Monday, April 29, 2019

Islamic State’s Car Bomb Innovations Interview With Hugo Kaaman

Camouflaged IS car bomb (IS VIdeo)

Car bombs (VBIEDs) have been a favorite weapon of the Islamic State since its origins with Abu Musab al-Zarqawi. He used vehicle bombs to destroy the U.N. compound in Baghdad and kill the organization’s representative to Iraq Sergio Vieira de Mello and assassinate Ayatollah Mohammed Baqir al-Hakim in Najaf along with 125 others. By 2014, IS had taken the VBIED to a new level. Its conquest of territory allowed it to build car bombs on an industrial scale. It was able to armor them, to camouflage them as civilian vehicles and a number of other innovations. Hugo Kaaman is an independent researcher who recently released a study, “Car Bombs As Weapons of War, ISIS’s Development Of SVBIEDS, 2014-19” for the Middle East Institute. This is an interview with Kaaman about the Islamic State’s car bomb developments.

1. The Islamic State has always used car bombs. These were usually constructed in small garages or workshops. By 2014 however, the group controlled territory in both Syria and Iraq. How did that change the scale of VBIED production and how many IS was able to launch?

IS transformation from an insurgency into a proto-state in 2013-2014 actually had relatively little impact on where their SVBIED workshops were located. This journey from the shadows into the spotlight meant that IS were able to better organize their network of SVBIED manufacturing facilities. However, the fact that they actively controlled territory simultaneously meant that this network had to remain as inconspicuous as possible for fear of it being targeted in air strikes. As such, the facilities themselves remained in ordinary houses, car workshops, huts, and basically anywhere one could fit a vehicle, explosives, sheet metal and some tools - just as it had been before. Actively controlling territory meant that IS came into possession of an abundance of resources required to build SVBIEDs, but it also shed light on IS bureaucratic organizational structure. The swathe of territory they once controlled across Syria and Iraq was divided into around a dozen provinces, each under the supervision of a centrally appointed governor. In each province, different departments oversaw their respective responsibilities. Each province had a department of war, that in turn oversaw the manufacturing and use of SVBIEDs in that specific province. This bureaucratic structure also allowed for wholesale and immediate changes across their proto-state in the design of the SVBIEDs they produced, if necessitated. In summary, I would say that this transformation IS went through massively increased both their quantitative and qualitative output of SVBIEDs. It also facilitated communication through their bureaucratic organizational structure, and hence the speed by which different SVBIED designs could be manufactured and used at a given time.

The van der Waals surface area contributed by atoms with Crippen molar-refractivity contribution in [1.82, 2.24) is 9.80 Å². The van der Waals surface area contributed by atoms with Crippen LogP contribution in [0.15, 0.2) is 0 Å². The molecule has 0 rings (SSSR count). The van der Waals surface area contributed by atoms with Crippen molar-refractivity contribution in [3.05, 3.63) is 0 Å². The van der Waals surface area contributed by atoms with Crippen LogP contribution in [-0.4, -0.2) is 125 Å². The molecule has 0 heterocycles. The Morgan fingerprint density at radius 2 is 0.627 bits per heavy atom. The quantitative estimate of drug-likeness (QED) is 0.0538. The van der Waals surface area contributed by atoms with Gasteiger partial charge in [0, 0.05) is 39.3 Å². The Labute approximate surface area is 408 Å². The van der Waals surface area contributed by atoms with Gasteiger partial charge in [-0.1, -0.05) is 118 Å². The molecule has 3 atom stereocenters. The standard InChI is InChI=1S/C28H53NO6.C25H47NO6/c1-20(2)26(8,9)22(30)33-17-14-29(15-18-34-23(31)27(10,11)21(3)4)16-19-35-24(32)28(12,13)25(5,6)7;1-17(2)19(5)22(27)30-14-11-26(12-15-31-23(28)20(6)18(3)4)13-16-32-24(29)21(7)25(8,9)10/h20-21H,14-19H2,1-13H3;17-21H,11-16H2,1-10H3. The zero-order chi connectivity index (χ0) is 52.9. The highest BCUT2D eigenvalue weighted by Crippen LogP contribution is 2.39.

2. IS started innovating its vehicles and their use. It started putting armor on them. It began camouflaging them. It used drones in coordination with VBIEDs. Can you explain some of these changes, what led to them, and what impact they had?